Perhaps that’s why we went to great pains to hide our relationship from friends and family. Though we couldn’t imagine life without one another, we couldn’t imagine a future together, either. We both felt an enormous sense of shame about our behavior, though most of our friends were liberal and would never have judged us. Half our friends were even gay or lesbian themselves. Yet we instinctively protected our images as heterosexual women.

A few months before graduation, I met a young man whose brilliant mind and sense of humor ended my relationship with Nora. Though I didn’t marry him, he nonetheless offered me the sense of normalcy I’d craved since becoming involved with a woman. Nora didn’t take it well and decided to come out as a lesbian to her family. She exposed our secret to anyone who would listen. Her family, which had warmly welcomed me into their home for three years, completely shunned me. In their eyes, I had corrupted their daughter and was a sexual deviant.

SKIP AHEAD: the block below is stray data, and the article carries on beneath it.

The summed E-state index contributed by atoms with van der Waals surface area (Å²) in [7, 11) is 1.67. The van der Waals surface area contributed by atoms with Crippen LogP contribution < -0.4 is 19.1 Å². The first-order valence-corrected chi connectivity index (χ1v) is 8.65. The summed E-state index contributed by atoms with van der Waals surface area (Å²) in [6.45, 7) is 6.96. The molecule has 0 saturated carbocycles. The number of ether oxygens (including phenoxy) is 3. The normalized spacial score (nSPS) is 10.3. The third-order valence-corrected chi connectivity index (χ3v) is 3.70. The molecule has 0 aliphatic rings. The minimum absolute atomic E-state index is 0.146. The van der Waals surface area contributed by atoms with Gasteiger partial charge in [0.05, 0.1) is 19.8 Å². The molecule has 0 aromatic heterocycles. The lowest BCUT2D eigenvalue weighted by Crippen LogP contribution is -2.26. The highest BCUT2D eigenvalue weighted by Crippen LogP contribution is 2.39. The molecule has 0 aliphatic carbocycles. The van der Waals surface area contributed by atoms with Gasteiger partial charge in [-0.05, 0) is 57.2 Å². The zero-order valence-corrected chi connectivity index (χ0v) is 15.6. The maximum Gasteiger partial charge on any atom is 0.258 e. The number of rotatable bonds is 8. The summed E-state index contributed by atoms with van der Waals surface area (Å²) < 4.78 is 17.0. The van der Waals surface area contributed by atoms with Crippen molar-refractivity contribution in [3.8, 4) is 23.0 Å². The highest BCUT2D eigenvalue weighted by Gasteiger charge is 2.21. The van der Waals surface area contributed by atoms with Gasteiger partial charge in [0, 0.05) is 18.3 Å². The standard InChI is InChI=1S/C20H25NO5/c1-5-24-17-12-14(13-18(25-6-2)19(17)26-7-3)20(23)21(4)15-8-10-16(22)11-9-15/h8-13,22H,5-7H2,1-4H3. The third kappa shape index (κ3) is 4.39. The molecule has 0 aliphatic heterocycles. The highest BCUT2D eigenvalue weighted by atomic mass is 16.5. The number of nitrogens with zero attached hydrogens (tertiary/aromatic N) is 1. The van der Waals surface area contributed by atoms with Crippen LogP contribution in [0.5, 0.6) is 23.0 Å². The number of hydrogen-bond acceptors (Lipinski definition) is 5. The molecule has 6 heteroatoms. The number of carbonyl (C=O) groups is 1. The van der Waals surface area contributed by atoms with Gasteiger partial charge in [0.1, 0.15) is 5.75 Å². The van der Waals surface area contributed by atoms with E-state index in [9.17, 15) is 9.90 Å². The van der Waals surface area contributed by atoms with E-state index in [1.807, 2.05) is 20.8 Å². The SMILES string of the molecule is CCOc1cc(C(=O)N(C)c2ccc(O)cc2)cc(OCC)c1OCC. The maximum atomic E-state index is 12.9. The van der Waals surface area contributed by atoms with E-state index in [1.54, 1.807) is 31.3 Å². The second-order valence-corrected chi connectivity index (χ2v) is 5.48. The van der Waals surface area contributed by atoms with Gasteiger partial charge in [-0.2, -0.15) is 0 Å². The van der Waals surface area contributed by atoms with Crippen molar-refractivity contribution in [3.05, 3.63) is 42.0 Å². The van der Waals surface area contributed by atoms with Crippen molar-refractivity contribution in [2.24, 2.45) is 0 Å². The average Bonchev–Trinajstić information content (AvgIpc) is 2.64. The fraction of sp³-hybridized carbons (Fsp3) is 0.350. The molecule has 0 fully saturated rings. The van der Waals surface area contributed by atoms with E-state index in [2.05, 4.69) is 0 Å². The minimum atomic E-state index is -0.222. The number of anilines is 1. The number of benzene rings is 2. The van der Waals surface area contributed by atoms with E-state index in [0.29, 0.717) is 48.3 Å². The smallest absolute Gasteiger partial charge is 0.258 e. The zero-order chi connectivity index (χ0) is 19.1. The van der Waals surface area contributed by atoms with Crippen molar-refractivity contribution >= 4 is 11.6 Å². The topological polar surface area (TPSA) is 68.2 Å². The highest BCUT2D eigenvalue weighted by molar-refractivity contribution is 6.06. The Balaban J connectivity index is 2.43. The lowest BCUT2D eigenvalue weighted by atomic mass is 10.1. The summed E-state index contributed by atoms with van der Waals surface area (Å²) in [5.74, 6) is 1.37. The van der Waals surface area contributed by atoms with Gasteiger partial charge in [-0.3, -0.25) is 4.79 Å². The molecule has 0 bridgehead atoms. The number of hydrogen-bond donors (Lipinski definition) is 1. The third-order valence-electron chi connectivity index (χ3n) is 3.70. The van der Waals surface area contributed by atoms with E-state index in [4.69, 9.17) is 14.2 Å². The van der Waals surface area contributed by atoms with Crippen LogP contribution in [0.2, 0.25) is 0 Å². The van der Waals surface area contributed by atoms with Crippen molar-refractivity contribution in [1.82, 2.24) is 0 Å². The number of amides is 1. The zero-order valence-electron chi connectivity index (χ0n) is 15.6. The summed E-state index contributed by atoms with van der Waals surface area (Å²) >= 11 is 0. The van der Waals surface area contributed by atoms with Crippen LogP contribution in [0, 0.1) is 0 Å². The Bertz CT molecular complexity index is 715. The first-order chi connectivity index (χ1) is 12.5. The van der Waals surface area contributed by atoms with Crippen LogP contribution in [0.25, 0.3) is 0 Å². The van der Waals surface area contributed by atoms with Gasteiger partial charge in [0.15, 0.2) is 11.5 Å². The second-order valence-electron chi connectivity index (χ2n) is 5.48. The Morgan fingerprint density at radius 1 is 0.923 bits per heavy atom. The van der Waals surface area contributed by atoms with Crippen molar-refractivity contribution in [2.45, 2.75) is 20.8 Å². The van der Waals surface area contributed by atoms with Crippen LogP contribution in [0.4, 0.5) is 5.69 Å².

I never dated another woman after Nora, mostly because I never met another to whom I felt such a strong emotional attraction. The sexual attraction to women, however, never went away. I discovered that while I was still attracted to individual men, I was primarily attracted to women as a whole both sexually and emotionally.

Two years later, I met my husband, a man I felt all those things for and more. I went into marriage happy I’d finally achieved a “normal” life. Yet even then, same-sex attraction insidiously inserted itself. When I traveled out of town for work, I struggled not to go to lesbian bars. But I had promised fidelity and I had to honor that. I somehow knew if I cheated on my husband, I would be truly lost as a person. I thank God every day for helping me fight down those temptations.